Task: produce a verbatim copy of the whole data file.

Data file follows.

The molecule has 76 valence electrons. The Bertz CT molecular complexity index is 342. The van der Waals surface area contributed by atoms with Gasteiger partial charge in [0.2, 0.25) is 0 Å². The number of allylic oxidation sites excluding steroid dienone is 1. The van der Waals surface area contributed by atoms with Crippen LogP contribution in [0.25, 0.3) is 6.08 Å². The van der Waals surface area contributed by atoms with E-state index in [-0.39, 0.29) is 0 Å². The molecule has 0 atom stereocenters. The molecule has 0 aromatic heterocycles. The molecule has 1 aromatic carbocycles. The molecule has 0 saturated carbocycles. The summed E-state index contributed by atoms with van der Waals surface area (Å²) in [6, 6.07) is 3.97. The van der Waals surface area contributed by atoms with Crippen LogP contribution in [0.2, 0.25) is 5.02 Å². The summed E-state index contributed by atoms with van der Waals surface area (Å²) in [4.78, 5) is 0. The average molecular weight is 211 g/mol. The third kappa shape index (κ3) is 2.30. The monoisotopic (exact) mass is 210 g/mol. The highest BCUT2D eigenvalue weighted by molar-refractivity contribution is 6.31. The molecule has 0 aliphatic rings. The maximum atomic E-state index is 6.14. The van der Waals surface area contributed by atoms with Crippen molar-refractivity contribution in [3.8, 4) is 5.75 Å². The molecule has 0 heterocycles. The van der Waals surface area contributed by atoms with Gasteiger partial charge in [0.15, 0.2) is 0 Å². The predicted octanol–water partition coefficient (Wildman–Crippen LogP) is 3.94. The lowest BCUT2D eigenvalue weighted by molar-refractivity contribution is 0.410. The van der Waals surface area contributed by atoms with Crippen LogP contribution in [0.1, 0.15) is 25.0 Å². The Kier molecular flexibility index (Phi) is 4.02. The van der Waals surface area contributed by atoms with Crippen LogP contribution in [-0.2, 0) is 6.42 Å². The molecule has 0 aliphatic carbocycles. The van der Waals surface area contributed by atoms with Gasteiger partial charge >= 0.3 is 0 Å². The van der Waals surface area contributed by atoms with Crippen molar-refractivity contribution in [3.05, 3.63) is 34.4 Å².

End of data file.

The molecule has 76 valence electrons. The Bertz CT molecular complexity index is 342. The van der Waals surface area contributed by atoms with Gasteiger partial charge in [0.2, 0.25) is 0 Å². The number of allylic oxidation sites excluding steroid dienone is 1. The van der Waals surface area contributed by atoms with Crippen LogP contribution in [0.25, 0.3) is 6.08 Å². The van der Waals surface area contributed by atoms with E-state index in [-0.39, 0.29) is 0 Å². The molecule has 0 atom stereocenters. The molecule has 0 aromatic heterocycles. The molecule has 1 aromatic carbocycles. The molecule has 0 saturated carbocycles. The summed E-state index contributed by atoms with van der Waals surface area (Å²) in [6, 6.07) is 3.97. The van der Waals surface area contributed by atoms with Crippen LogP contribution in [0.2, 0.25) is 5.02 Å². The summed E-state index contributed by atoms with van der Waals surface area (Å²) in [4.78, 5) is 0. The average molecular weight is 211 g/mol. The third kappa shape index (κ3) is 2.30. The monoisotopic (exact) mass is 210 g/mol. The highest BCUT2D eigenvalue weighted by molar-refractivity contribution is 6.31. The molecule has 0 aliphatic rings. The maximum atomic E-state index is 6.14. The van der Waals surface area contributed by atoms with Crippen molar-refractivity contribution in [3.8, 4) is 5.75 Å². The molecule has 0 heterocycles. The van der Waals surface area contributed by atoms with Gasteiger partial charge in [0.15, 0.2) is 0 Å². The predicted octanol–water partition coefficient (Wildman–Crippen LogP) is 3.94. The lowest BCUT2D eigenvalue weighted by molar-refractivity contribution is 0.410. The van der Waals surface area contributed by atoms with Crippen LogP contribution in [0.1, 0.15) is 25.0 Å². The Kier molecular flexibility index (Phi) is 4.02. The van der Waals surface area contributed by atoms with Crippen LogP contribution in [-0.2, 0) is 6.42 Å². The molecule has 0 aliphatic carbocycles. The van der Waals surface area contributed by atoms with Gasteiger partial charge >= 0.3 is 0 Å². The van der Waals surface area contributed by atoms with Crippen molar-refractivity contribution in [3.05, 3.63) is 34.4 Å².